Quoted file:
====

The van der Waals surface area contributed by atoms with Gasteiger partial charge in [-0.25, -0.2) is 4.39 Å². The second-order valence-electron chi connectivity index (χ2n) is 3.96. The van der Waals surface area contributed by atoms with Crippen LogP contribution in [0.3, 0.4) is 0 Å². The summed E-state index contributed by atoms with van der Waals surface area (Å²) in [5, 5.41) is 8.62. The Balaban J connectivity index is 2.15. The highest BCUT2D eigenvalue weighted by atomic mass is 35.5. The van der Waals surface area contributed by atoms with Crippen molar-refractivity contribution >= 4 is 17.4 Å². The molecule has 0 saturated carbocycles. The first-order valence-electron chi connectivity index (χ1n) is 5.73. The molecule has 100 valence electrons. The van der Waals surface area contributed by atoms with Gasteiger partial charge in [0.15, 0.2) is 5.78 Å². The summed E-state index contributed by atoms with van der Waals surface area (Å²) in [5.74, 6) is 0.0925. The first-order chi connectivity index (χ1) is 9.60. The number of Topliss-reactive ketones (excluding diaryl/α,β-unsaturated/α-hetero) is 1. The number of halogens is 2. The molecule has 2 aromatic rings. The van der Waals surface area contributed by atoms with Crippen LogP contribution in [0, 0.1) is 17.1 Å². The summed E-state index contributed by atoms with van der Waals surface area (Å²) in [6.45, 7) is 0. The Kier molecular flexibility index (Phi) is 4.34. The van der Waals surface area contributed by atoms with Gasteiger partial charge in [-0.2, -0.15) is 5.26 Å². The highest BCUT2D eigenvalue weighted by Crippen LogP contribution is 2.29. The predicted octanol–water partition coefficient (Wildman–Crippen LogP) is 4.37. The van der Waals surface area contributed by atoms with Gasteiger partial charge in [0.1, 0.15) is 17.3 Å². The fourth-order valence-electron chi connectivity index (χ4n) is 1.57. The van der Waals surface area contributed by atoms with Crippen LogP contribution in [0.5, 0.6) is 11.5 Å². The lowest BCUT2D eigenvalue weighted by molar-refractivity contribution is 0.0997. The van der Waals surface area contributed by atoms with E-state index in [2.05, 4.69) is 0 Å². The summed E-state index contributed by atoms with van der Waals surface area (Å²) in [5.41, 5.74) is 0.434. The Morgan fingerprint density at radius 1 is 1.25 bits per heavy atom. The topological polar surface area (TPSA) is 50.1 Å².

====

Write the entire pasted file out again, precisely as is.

The van der Waals surface area contributed by atoms with Gasteiger partial charge in [-0.25, -0.2) is 4.39 Å². The second-order valence-electron chi connectivity index (χ2n) is 3.96. The van der Waals surface area contributed by atoms with Crippen LogP contribution in [0.3, 0.4) is 0 Å². The summed E-state index contributed by atoms with van der Waals surface area (Å²) in [5, 5.41) is 8.62. The Balaban J connectivity index is 2.15. The highest BCUT2D eigenvalue weighted by atomic mass is 35.5. The van der Waals surface area contributed by atoms with Crippen molar-refractivity contribution >= 4 is 17.4 Å². The molecule has 0 saturated carbocycles. The first-order valence-electron chi connectivity index (χ1n) is 5.73. The molecule has 100 valence electrons. The van der Waals surface area contributed by atoms with Gasteiger partial charge in [0.15, 0.2) is 5.78 Å². The summed E-state index contributed by atoms with van der Waals surface area (Å²) in [5.74, 6) is 0.0925. The first-order chi connectivity index (χ1) is 9.60. The number of Topliss-reactive ketones (excluding diaryl/α,β-unsaturated/α-hetero) is 1. The number of halogens is 2. The molecule has 2 aromatic rings. The van der Waals surface area contributed by atoms with Crippen LogP contribution in [0, 0.1) is 17.1 Å². The summed E-state index contributed by atoms with van der Waals surface area (Å²) in [6.45, 7) is 0. The Kier molecular flexibility index (Phi) is 4.34. The van der Waals surface area contributed by atoms with Gasteiger partial charge in [-0.2, -0.15) is 5.26 Å². The highest BCUT2D eigenvalue weighted by Crippen LogP contribution is 2.29. The predicted octanol–water partition coefficient (Wildman–Crippen LogP) is 4.37. The van der Waals surface area contributed by atoms with Gasteiger partial charge in [0.1, 0.15) is 17.3 Å². The fourth-order valence-electron chi connectivity index (χ4n) is 1.57. The van der Waals surface area contributed by atoms with Crippen LogP contribution in [0.5, 0.6) is 11.5 Å². The lowest BCUT2D eigenvalue weighted by molar-refractivity contribution is 0.0997. The van der Waals surface area contributed by atoms with E-state index in [2.05, 4.69) is 0 Å². The summed E-state index contributed by atoms with van der Waals surface area (Å²) in [5.41, 5.74) is 0.434. The Morgan fingerprint density at radius 1 is 1.25 bits per heavy atom. The topological polar surface area (TPSA) is 50.1 Å².